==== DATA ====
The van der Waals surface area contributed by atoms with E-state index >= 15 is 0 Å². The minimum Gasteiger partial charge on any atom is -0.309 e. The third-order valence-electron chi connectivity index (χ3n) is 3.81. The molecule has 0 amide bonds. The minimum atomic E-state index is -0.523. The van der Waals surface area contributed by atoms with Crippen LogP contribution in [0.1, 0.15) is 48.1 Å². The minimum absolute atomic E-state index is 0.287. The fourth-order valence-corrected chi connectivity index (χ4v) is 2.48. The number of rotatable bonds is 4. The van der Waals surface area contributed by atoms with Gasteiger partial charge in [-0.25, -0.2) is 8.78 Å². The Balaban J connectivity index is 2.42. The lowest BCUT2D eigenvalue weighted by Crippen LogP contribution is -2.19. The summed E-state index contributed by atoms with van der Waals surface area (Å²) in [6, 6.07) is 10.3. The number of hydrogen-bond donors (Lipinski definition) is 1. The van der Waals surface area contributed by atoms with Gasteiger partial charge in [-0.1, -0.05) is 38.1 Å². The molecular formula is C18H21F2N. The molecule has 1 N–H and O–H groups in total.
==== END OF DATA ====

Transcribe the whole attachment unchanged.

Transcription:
The van der Waals surface area contributed by atoms with E-state index >= 15 is 0 Å². The minimum Gasteiger partial charge on any atom is -0.309 e. The third-order valence-electron chi connectivity index (χ3n) is 3.81. The molecule has 0 amide bonds. The minimum atomic E-state index is -0.523. The van der Waals surface area contributed by atoms with Crippen LogP contribution in [0.1, 0.15) is 48.1 Å². The minimum absolute atomic E-state index is 0.287. The fourth-order valence-corrected chi connectivity index (χ4v) is 2.48. The number of rotatable bonds is 4. The van der Waals surface area contributed by atoms with Gasteiger partial charge in [-0.25, -0.2) is 8.78 Å². The Balaban J connectivity index is 2.42. The lowest BCUT2D eigenvalue weighted by Crippen LogP contribution is -2.19. The summed E-state index contributed by atoms with van der Waals surface area (Å²) in [6, 6.07) is 10.3. The number of hydrogen-bond donors (Lipinski definition) is 1. The van der Waals surface area contributed by atoms with Gasteiger partial charge in [-0.1, -0.05) is 38.1 Å². The molecular formula is C18H21F2N. The molecule has 1 N–H and O–H groups in total.